(This story was updated on 1/20/17 at 3pm.)
The New York State Senate passed a bill this week that seeks to bar New York City from enacting fees to curb the use of disposable grocery bags in favor of more environmentally-friendly, reusable alternatives.
The State Senate has passed legislation introduced by Senator Simcha Felder of Brooklyn which prohibits the “imposition of any tax, fee or local charge on carry out merchandise bags in cities having a population of one million or more.” Felder’s bill seeks to reverse an about to go into effect 5-cent fee on plastic and paper bags provided by New York City retailers.
Felder’s bill passed Tuesday (1/17). There is a similar bill in the State Assembly, sponsored by Assemblymember Michael Cusick of Staten Island. The Assembly bill is currently in the Cities Committee.
To become law, the bills would have to be passed by both houses of the legislature, and then signed by the Governor.
New York City’s Bag Fee On The Line
Proponents of New York City’s plastic bag fee, which passed the City Council 28-20 last May, say it will rein in the ubiquitous use of shopping bags — that pile up every year in landfills — and bring New York in line with cities like San Francisco and Washington D.C., which have passed similar legislation. Spearheaded by Council Member Brad Lander, the new five-cent fee on paper and plastic shopping bags is supposed to go into effect on February 15th.
Strictly speaking, the 5-cent fee is not a tax. The money is kept by retailers, and does not go back to the City. After the fee was passed, Senator Felder told The New York Times that it was “nothing less than a tax on the poor and the middle class — the most disadvantaged people.”
New York City residents purchasing groceries with food stamps or via the WIC program are actually exempt from the fee, as are soup kitchens. The 5-cent charge does not apply to bags obtained from pharmacies, produce and liquor stores.
“Anti-Environment Power Grab”
Council Member Lander described Senator Felder’s bill as a “small-minded, pro-waste, plastic-industry-funded, undemocratic, anti-environment power-grab.”
“With Trump and the GOP Congress rolling back climate protections and bullying cities, it would be shameful for Albany to join them. Don’t they have more important work to do?” Lander asked in a recent statement.
“New York State legislators who care about the environment must defend the right of localities to advance effective, forward-looking environmental policy,” Lander continued.
The fierce debate over the bill exposes broader disagreement regarding how New York City should reduce its production of solid waste. The de Blasio administration has set the highly ambitious goal of sending zero solid waste to landfills by 2030 — only 13 years away.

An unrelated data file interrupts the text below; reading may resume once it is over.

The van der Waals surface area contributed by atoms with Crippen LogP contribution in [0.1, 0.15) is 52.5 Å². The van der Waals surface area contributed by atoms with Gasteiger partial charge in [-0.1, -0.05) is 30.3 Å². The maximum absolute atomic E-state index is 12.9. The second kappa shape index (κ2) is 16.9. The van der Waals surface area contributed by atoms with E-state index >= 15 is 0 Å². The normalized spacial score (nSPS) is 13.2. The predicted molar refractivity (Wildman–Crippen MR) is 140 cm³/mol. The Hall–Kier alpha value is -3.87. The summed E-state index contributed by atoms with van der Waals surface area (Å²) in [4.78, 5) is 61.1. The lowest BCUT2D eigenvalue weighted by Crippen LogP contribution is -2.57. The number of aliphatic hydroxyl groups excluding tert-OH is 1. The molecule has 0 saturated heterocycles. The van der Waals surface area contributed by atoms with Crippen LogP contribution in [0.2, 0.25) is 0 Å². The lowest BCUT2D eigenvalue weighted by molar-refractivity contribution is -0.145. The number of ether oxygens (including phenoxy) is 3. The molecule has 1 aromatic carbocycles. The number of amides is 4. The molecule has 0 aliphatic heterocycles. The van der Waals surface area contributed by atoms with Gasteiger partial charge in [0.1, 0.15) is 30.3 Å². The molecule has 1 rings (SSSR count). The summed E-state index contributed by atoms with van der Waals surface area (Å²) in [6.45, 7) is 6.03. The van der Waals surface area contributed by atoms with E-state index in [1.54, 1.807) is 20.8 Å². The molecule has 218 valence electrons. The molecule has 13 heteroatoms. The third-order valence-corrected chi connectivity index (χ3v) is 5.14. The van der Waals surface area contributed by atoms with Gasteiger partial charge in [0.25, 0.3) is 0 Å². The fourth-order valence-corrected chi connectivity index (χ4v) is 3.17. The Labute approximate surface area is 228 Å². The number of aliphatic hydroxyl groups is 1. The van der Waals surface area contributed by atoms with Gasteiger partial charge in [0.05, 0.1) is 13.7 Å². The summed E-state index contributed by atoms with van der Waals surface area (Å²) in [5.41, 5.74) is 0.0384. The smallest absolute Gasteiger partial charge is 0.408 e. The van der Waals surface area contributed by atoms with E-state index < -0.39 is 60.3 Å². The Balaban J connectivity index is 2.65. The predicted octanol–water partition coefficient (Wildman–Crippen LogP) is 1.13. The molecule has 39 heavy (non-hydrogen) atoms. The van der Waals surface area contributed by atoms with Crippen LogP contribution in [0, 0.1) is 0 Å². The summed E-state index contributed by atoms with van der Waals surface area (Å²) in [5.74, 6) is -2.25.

Every day, roughly 21,000 tons of residential and commercial trash is moved by truck, barge and rail out of New York City. While only a fraction of our overall waste output, plastic bags have become symbolic of the city’s larger struggle with trash.
New Yorkers use 5.2 billion carryout bags per year, the majority of which are not recycled, says Bag It NYC, a coalition of community-based organizations which has supported the fee. The City pays an estimated $10 million to transport 100,000 tons of plastic bags to out-of-state landfills every year, they say.
Unfairly Impacting Low-Income New Yorkers?
Southern Brooklyn lawmakers have led the way in arguing that the plastic bag fee would disproportionately impact low-income and elderly New Yorkers.
In the State Assembly, the effort to reverse the bag fee is supported by Steven Cymbrowitz, Dov Hikind, Peter J. Abbate, William Colton, Jaime Williams, Nicole Malliotakis and Pamela Harris of Southern Brooklyn, along with Walter Mosley of Fort Greene, Erik Dilan of North Brooklyn, Maritza Davila of Bushwick and Charles Barron of East New York.
New York City Council Members Mathieu Eugene (Flatbush) and David Greenfield (Midwood) voted against the bag fee last year. Jumaane Williams (Flatbush) came out in support of the fee — after supporting legislation was amended to require that a study be conducted of its impact on low-income New Yorkers.
Council Member Chaim Deutsch, who represents sections of Midwood, Brighton Beach and Sheepshead Bay, said he supports measures to protect the environment, but that the law should be written to encourage shoppers to use reusable bags, not punish those who don’t.
Similarly, Council Member Mark Treyger of Coney Island acknowledged that some higher-end grocery stores, such as Whole Foods, reward customers who use reusable bags, but he maintained that “for residents of Southern Brooklyn, this is not an equitable solution.”
Council Member Lander’s office notes that fees like the one passed by the City Council “have been proven to reduce the consumption of plastic bags by 60% – 90%. Across age, race, religion, and neighborhood…”
Officials from Washington, DC, which has a large low-income population, testified at a New York City Council hearing in 2014 that their five cent bag fee has been successful across all of Washington’s income groups.
The District’s Department of Environment (DDOE) commissioned a survey in 2013 which found that 83 percent of residents and 90 percent of businesses said they either supported the bag fee or had no strong feelings about it. Eight out of ten residents said they had reduced their use of disposable bags because of the fee.
What do you think about the plastic bag fee? How do you feel about the State Senate and Assembly’s efforts to reverse it?
(Alex Ellefson contributed reporting for this story.)